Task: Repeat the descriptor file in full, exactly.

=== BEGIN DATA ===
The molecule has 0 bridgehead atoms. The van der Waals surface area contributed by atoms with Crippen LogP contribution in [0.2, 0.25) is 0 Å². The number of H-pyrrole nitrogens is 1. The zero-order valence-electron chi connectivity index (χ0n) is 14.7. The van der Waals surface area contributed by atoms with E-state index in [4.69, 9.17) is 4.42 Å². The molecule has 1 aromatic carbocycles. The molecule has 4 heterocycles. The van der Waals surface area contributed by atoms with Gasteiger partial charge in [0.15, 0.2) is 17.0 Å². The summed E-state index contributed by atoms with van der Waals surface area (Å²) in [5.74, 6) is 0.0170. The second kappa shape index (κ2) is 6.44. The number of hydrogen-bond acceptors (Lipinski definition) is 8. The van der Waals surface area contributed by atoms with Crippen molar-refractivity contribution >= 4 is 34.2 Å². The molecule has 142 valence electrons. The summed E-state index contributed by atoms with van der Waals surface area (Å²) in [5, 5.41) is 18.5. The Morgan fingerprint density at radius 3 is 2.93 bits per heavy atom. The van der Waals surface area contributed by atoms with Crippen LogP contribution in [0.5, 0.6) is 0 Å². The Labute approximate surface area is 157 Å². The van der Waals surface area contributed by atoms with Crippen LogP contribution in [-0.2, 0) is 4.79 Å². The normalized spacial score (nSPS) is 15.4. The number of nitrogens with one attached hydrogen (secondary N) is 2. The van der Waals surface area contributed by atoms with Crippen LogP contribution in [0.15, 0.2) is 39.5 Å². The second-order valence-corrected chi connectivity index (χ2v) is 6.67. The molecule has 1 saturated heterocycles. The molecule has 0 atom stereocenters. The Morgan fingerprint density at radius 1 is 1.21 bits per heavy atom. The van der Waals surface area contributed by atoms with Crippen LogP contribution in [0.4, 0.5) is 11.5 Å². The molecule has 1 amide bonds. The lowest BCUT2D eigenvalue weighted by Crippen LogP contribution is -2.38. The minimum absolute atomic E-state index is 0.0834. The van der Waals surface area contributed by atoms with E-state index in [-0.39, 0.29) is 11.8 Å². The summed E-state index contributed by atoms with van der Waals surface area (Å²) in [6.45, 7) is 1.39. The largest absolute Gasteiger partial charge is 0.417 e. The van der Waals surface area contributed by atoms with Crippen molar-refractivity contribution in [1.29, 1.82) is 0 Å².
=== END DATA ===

The molecule has 0 bridgehead atoms. The van der Waals surface area contributed by atoms with Crippen LogP contribution in [0.2, 0.25) is 0 Å². The number of H-pyrrole nitrogens is 1. The zero-order valence-electron chi connectivity index (χ0n) is 14.7. The van der Waals surface area contributed by atoms with E-state index in [4.69, 9.17) is 4.42 Å². The molecule has 1 aromatic carbocycles. The molecule has 4 heterocycles. The van der Waals surface area contributed by atoms with Gasteiger partial charge in [0.15, 0.2) is 17.0 Å². The summed E-state index contributed by atoms with van der Waals surface area (Å²) in [5.74, 6) is 0.0170. The second kappa shape index (κ2) is 6.44. The number of hydrogen-bond acceptors (Lipinski definition) is 8. The van der Waals surface area contributed by atoms with Crippen molar-refractivity contribution >= 4 is 34.2 Å². The molecule has 142 valence electrons. The summed E-state index contributed by atoms with van der Waals surface area (Å²) in [5, 5.41) is 18.5. The Morgan fingerprint density at radius 3 is 2.93 bits per heavy atom. The van der Waals surface area contributed by atoms with Crippen LogP contribution in [0.5, 0.6) is 0 Å². The Labute approximate surface area is 157 Å². The van der Waals surface area contributed by atoms with Crippen LogP contribution in [-0.2, 0) is 4.79 Å². The normalized spacial score (nSPS) is 15.4. The number of nitrogens with one attached hydrogen (secondary N) is 2. The van der Waals surface area contributed by atoms with Crippen LogP contribution in [0.15, 0.2) is 39.5 Å². The second-order valence-corrected chi connectivity index (χ2v) is 6.67. The molecule has 1 saturated heterocycles. The molecule has 0 atom stereocenters. The Morgan fingerprint density at radius 1 is 1.21 bits per heavy atom. The van der Waals surface area contributed by atoms with Crippen LogP contribution in [0.4, 0.5) is 11.5 Å². The molecule has 1 amide bonds. The lowest BCUT2D eigenvalue weighted by Crippen LogP contribution is -2.38. The minimum absolute atomic E-state index is 0.0834. The van der Waals surface area contributed by atoms with E-state index in [-0.39, 0.29) is 11.8 Å². The summed E-state index contributed by atoms with van der Waals surface area (Å²) in [6.45, 7) is 1.39. The largest absolute Gasteiger partial charge is 0.417 e. The van der Waals surface area contributed by atoms with Crippen molar-refractivity contribution in [1.29, 1.82) is 0 Å².